Cornerstones and District-Wide Strategy

The Cornerstones Initiative is deeply rooted in the PELP Coherence Framework, developed by Harvard's Public Education Leadership Project.  According to the Framework, an effective education reform strategy must simultaneously impact students, teachers, and content in order to be effective. Cornerstones are the lever for simultaneously engaging students and families, supporting great teaching, and improving the rigor and joy of content. Placing these strong, shared academic tasks at the heart of the instructional core became the critical 'if' in DCPS' Theory of Action. 

Cornerstones Theory of Action

The Cornerstones Theory of Action, drafted following a framework from the Center for Public Research and Leadership, is a compact description of the components, outcomes, and impact of the Cornerstones Initiative.



Before implementing Cornerstones, DCPS assessed big-picture strengths, weaknesses, and potential challenges to realizing its theory of action and vision for tasks and PD. Existing structures, programs, and resources to support the work were identified, as were potential challenges. To roll out Cornerstones on a tight timeline, DCPS organized the project across 4 simultaneous work streams:

Source Cornerstone Tasks

The process of developing or identifying Cornerstone tasks is arguably the most complex phase of operationalizing - the tasks are what directly touch students, and what define the experience for many teachers. DCPS opted to build the majority of Cornerstone tasks in-house with a team of teachers from across the district, but also utilized high-quality tasks from a number of outside partners, including Engineering is Elementary, One World Education, and the Folger Shakespeare Library. 

  • Select an approach
  • Create examples and exemplars
  • Develop timeline and process
  • Build a team
  • Train and norm
  • Create / Curate / Revise

Get Cornerstones Into the Classroom

After sourcing tasks and designing professional development, anticipating and overcoming challenges to robust classroom implementation presented the third key work stream of operationalizing. The manner in which Cornerstones are published and distributed depends on the structure of tasks and professional development, and influenced classroom delivery from the ordering of materials to the collection of student work. DCPS focused on three main objectives when getting Cornerstones tasks into the hands of teachers and managing the logistics around implementation.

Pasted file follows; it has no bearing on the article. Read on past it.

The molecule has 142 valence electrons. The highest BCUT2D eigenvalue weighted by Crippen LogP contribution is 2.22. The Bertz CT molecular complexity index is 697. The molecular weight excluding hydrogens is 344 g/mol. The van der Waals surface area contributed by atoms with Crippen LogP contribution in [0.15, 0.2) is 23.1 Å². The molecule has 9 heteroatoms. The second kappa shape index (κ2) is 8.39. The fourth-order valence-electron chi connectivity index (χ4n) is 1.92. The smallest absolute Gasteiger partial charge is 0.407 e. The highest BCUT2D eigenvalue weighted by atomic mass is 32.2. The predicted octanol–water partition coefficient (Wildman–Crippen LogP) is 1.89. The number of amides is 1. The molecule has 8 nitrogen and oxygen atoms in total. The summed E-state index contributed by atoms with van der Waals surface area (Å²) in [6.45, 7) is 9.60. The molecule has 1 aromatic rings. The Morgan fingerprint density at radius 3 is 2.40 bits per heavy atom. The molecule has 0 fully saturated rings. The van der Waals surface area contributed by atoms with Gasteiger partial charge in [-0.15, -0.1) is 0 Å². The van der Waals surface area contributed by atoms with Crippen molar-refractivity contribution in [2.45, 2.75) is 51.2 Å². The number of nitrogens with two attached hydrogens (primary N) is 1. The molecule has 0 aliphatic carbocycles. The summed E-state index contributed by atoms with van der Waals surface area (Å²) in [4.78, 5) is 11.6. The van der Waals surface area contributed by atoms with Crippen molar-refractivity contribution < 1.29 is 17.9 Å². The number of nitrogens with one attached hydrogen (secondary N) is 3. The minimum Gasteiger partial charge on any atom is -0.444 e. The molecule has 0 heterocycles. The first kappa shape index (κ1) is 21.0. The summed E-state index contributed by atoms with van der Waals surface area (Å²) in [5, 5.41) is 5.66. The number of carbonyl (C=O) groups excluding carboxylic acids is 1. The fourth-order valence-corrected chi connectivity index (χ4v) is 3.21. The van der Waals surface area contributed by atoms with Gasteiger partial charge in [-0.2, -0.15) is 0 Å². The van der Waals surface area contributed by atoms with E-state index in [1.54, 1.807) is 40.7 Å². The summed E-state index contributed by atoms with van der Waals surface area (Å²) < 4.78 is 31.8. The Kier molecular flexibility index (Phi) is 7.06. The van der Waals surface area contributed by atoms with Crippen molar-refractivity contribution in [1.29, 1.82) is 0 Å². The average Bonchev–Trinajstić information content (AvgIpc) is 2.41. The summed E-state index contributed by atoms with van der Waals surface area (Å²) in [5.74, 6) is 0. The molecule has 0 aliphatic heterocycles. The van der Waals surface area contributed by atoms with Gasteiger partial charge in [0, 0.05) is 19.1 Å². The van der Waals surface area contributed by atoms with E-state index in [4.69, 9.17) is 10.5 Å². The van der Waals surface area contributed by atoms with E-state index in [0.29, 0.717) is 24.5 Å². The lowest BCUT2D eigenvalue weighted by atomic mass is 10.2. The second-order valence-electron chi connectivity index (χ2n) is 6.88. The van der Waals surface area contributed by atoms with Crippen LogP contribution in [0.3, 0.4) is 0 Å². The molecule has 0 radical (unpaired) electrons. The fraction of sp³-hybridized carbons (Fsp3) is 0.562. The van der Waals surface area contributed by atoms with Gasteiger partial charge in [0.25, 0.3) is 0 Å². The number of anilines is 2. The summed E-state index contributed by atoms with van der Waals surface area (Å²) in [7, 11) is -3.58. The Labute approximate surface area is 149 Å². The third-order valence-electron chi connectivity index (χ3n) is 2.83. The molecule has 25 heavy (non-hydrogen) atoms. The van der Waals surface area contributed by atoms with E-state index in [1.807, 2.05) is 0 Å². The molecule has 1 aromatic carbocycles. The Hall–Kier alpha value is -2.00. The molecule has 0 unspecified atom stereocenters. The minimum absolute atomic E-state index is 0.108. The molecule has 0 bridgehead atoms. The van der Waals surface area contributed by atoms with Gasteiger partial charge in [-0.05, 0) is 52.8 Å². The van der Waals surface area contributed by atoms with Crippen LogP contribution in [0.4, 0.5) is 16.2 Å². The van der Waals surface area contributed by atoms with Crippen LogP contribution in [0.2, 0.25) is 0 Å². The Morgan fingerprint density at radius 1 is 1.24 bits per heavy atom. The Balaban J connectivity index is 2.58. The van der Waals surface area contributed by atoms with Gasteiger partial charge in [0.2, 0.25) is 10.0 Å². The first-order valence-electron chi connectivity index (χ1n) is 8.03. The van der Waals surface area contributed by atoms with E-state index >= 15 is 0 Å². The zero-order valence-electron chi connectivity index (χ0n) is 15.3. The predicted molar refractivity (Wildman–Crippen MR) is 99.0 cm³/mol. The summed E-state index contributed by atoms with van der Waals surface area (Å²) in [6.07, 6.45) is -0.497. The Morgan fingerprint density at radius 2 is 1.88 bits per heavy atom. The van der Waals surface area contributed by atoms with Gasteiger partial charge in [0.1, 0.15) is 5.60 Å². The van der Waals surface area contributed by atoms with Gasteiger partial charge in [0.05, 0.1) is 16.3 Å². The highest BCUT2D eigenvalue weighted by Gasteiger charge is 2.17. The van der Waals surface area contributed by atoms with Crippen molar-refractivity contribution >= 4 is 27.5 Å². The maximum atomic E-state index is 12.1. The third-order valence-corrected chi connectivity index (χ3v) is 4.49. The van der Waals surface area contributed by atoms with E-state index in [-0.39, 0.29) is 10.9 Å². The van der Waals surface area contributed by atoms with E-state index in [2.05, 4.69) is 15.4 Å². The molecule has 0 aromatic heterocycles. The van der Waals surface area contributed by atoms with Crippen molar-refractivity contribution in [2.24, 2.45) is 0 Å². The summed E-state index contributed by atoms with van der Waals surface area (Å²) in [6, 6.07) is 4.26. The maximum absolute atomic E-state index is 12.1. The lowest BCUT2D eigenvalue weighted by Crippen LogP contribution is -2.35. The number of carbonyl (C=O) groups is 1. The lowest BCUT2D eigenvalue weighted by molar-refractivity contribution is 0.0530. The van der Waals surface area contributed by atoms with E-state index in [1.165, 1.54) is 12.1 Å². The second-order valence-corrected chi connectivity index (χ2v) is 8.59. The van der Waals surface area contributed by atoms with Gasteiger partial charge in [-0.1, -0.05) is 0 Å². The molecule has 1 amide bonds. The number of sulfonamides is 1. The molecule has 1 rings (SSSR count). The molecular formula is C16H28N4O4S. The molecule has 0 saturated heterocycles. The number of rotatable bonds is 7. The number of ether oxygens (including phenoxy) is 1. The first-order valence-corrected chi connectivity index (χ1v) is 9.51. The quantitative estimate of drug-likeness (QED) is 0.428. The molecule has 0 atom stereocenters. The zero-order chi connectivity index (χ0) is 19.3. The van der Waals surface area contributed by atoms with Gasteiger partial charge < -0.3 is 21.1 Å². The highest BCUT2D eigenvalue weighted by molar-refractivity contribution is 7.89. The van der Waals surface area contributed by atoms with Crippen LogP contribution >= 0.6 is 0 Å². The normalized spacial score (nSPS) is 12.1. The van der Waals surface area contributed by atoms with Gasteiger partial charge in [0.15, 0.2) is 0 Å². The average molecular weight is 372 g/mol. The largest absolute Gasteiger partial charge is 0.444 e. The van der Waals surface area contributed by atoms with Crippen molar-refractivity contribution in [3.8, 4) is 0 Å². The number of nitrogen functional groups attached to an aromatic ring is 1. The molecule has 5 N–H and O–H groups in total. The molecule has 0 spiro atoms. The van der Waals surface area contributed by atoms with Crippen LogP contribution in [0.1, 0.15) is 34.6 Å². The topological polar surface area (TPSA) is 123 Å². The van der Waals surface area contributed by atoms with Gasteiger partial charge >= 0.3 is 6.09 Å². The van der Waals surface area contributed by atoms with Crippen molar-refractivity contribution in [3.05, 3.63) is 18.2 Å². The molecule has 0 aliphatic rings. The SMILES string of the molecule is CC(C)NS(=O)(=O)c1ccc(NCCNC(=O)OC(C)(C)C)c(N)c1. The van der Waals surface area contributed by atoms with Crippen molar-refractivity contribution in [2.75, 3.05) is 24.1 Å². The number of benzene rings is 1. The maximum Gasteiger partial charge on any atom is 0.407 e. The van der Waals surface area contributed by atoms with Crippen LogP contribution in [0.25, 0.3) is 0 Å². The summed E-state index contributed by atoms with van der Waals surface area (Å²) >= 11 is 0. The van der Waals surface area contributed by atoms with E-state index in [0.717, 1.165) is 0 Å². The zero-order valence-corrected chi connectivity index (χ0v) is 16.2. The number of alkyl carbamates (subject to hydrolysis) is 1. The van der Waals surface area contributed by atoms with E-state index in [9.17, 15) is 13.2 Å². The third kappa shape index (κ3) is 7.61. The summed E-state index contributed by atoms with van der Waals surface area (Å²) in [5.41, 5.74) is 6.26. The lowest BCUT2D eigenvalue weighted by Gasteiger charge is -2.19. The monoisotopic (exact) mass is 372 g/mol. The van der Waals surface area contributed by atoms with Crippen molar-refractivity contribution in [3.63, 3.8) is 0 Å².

• Publish
  • Anticipate and solve for critical blockers
  • Gather information and remain flexible

Design Professional Development

The process of designing meaningful professional learning experiences to support teachers is the second key aspect in Cornerstone implementation. PD can be used to support implementation in any number of ways, including: to prepare teachers for the Cornerstone tasks they’ll implement in the classroom; to support teachers in understanding and incorporating new, high-impact instructional models or academic content (which they’ll see reflected in the Cornerstones they use); to analyze student work products and norm on grade-level expectations; to continually improve and iterate Cornerstone tasks and curriculum. 

  • Craft objectives and strategies
  • Create examples and exemplars
  • Build a team
  • Tackle logistics
  • Anticipate bumps in the road

Communicate with Purpose

Sharing the Cornerstones story and strategy with a variety of stakeholders, from school leaders to families, presented both a challenge and an opportunity to highlight expanded opportunities for students and teachers district-wide.  DCPS engaged families and community members through a number of outreach efforts, from school-based Cornerstone Nights, to district-wide Cornerstone showcases and poetry readings, to informational handouts.


  • Craft a message
  • Select strategies and begin building collateral
  • Create a communications and events calendar

Reflect and Build

DCPS sought to collect data on Cornerstones implementation from multiple stakeholders, beginning with the first professional development session for teachers. Three main mechanisms for feedback are the professional development cycle, which incorporates teacher feedback and student work, teacher-facing mid-year and end of year surveys, and analyses of Cornerstones for revision opportunities and priorities. Teachers were invited to submit Cornerstones critiques, which influenced revision priorities. 

Following data collection and reflection, DCPS established priorities for revision, including creation of the Quality Indicators rubric as part of a revised vision for tasks, and increased sustainability of materials, in addition to a growing focus on authenticity and excellence.